Olivia Potts Olivia Potts

The ‘historic’ national dishes which turn out to be artful PR exercises

Japan’s ramen ‘tradition’ was created in 1958 to use up surplus imported flour, while Pizza Margherita’s specious royal connection helped boost Naples’s tourist trade

A factory in Japan in the 1960s producing Chikin Ramen, invented by Momofuku Ando to use up surplus flour imported from the US. [Getty Images]

In 1889, Raffaele Esposito, the owner of a pizzeria on the edge of Naples’s Spanish Quarter, delivered three pizzas to Queen Margherita, including one of his own invention with tomatoes, mozzarella and basil, their colours taken together resembling the Tricolore. The Italian queen loved the pizza, and Esposito duly named it after her. In that restaurant today hangs a document from the royal household, dated 1889, declaring the pizzas made by Esposito to be found excellent by the queen.

And so was born the Pizza Margherita, a dish now synonymous with Naples. The queen’s seal of approval in the wake of Italian unification, which had proved difficult for Naples, came to represent the embracing by the governing royal family of an impoverished city by way of their cheapest street food. It showed the royals to be down to earth, and the Neapolitans to be part of a larger Italian nation.

There is no evidence of Queen Margherita ever trying Neapolitan pizzas, let alone endorsing them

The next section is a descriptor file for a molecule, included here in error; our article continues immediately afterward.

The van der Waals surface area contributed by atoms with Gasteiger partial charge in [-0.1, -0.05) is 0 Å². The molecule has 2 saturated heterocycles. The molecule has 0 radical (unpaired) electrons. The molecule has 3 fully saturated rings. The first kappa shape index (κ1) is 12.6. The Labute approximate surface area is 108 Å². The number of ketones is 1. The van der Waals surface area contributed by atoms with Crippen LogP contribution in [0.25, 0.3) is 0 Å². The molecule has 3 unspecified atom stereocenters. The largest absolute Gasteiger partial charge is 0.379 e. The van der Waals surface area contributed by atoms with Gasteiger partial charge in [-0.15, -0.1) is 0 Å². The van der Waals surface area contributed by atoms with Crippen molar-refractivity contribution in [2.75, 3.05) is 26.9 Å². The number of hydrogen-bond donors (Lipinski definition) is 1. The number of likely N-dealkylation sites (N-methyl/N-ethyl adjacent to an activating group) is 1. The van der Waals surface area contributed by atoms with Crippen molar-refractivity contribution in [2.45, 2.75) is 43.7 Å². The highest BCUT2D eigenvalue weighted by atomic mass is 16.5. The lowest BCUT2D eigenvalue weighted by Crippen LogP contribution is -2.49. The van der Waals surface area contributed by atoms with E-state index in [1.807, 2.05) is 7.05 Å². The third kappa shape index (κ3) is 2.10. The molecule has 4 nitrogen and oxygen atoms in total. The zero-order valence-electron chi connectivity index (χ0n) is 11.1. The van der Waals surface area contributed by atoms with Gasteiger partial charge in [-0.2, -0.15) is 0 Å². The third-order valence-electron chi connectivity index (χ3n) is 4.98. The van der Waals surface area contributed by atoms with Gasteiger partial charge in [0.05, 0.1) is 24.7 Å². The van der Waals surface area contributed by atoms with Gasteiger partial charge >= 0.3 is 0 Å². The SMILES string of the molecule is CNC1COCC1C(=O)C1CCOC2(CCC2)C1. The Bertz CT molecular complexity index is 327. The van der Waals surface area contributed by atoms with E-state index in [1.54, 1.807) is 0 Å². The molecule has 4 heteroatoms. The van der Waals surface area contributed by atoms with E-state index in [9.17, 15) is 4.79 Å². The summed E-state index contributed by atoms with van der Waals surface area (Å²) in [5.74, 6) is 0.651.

It’s a good story, but it’s also little more than that. The ‘custom-made’ patriotically coloured pizza was well known before 1899, the pizzaiolo in question was not the celebrated chef he is now made out to be, and there is no evidence of the queen trying these pizzas, let alone endorsing them. But that hasn’t stopped the Margherita becoming something that has put Naples on the culinary map, a place which people travel to just to taste authentic pizza. And it doesn’t mean that proper Neapolitan pizza isn’t exceptional. So does it matter if it’s founded on an urban legend?

In National Dish, Anya von Bremzen sets out to understand the link between food and national identity, and what symbolic dishes can tell us about national cultures. ‘We have a compulsion to tie food to place,’ she says. She travels across six countries (France, Italy, Spain, Turkey, Mexico and Japan) in an attempt to unpick the belonging, pride, unification, essentialism and political manipulation that go into their emblematic dishes.

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